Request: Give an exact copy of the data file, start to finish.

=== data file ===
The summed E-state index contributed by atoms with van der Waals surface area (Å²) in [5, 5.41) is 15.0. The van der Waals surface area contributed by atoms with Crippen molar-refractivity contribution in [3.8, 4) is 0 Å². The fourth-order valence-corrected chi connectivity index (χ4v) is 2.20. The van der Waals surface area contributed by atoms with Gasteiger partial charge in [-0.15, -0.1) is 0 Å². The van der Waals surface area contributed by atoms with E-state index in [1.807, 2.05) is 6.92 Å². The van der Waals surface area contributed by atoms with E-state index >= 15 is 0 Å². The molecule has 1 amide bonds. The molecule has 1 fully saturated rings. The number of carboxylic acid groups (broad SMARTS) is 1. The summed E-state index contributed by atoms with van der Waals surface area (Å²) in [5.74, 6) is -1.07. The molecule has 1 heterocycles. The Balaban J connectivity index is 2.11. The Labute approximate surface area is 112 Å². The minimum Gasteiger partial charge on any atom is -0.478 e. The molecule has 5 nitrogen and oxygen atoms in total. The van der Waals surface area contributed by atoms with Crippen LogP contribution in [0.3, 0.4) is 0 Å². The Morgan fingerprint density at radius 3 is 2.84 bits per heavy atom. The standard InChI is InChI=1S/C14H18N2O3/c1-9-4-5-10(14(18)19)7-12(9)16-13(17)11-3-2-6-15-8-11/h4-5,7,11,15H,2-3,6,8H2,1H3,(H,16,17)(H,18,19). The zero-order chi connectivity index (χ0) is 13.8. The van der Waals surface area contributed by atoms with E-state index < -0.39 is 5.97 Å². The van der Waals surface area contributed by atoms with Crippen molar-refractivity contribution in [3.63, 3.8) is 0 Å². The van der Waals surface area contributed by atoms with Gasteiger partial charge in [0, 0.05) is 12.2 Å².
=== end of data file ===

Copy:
The summed E-state index contributed by atoms with van der Waals surface area (Å²) in [5, 5.41) is 15.0. The van der Waals surface area contributed by atoms with Crippen molar-refractivity contribution in [3.8, 4) is 0 Å². The fourth-order valence-corrected chi connectivity index (χ4v) is 2.20. The van der Waals surface area contributed by atoms with Gasteiger partial charge in [-0.15, -0.1) is 0 Å². The van der Waals surface area contributed by atoms with E-state index in [1.807, 2.05) is 6.92 Å². The van der Waals surface area contributed by atoms with E-state index >= 15 is 0 Å². The molecule has 1 amide bonds. The molecule has 1 fully saturated rings. The number of carboxylic acid groups (broad SMARTS) is 1. The summed E-state index contributed by atoms with van der Waals surface area (Å²) in [5.74, 6) is -1.07. The molecule has 1 heterocycles. The Balaban J connectivity index is 2.11. The Labute approximate surface area is 112 Å². The minimum Gasteiger partial charge on any atom is -0.478 e. The molecule has 5 nitrogen and oxygen atoms in total. The van der Waals surface area contributed by atoms with Crippen LogP contribution in [0.3, 0.4) is 0 Å². The Morgan fingerprint density at radius 3 is 2.84 bits per heavy atom. The standard InChI is InChI=1S/C14H18N2O3/c1-9-4-5-10(14(18)19)7-12(9)16-13(17)11-3-2-6-15-8-11/h4-5,7,11,15H,2-3,6,8H2,1H3,(H,16,17)(H,18,19). The zero-order chi connectivity index (χ0) is 13.8. The van der Waals surface area contributed by atoms with E-state index < -0.39 is 5.97 Å². The van der Waals surface area contributed by atoms with Crippen molar-refractivity contribution in [3.63, 3.8) is 0 Å². The van der Waals surface area contributed by atoms with Gasteiger partial charge in [0, 0.05) is 12.2 Å².